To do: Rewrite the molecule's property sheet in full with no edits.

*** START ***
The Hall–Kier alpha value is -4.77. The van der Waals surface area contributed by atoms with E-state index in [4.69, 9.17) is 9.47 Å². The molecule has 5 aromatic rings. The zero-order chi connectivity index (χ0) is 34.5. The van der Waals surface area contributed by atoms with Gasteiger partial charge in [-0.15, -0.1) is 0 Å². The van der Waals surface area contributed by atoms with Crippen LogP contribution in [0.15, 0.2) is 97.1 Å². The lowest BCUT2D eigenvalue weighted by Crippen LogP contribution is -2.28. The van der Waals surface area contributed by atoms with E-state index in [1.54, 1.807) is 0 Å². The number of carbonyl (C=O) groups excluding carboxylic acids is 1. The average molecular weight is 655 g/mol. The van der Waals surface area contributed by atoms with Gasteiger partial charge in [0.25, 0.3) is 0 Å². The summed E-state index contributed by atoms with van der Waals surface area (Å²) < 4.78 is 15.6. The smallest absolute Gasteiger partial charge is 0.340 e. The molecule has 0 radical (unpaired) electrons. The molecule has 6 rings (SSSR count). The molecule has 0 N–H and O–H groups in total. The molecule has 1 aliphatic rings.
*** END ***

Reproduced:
The Hall–Kier alpha value is -4.77. The van der Waals surface area contributed by atoms with E-state index in [4.69, 9.17) is 9.47 Å². The molecule has 5 aromatic rings. The zero-order chi connectivity index (χ0) is 34.5. The van der Waals surface area contributed by atoms with Gasteiger partial charge in [-0.15, -0.1) is 0 Å². The van der Waals surface area contributed by atoms with Crippen LogP contribution in [0.15, 0.2) is 97.1 Å². The lowest BCUT2D eigenvalue weighted by Crippen LogP contribution is -2.28. The van der Waals surface area contributed by atoms with E-state index in [1.54, 1.807) is 0 Å². The number of carbonyl (C=O) groups excluding carboxylic acids is 1. The average molecular weight is 655 g/mol. The van der Waals surface area contributed by atoms with Gasteiger partial charge in [0.25, 0.3) is 0 Å². The summed E-state index contributed by atoms with van der Waals surface area (Å²) < 4.78 is 15.6. The smallest absolute Gasteiger partial charge is 0.340 e. The molecule has 0 radical (unpaired) electrons. The molecule has 6 rings (SSSR count). The molecule has 0 N–H and O–H groups in total. The molecule has 1 aliphatic rings.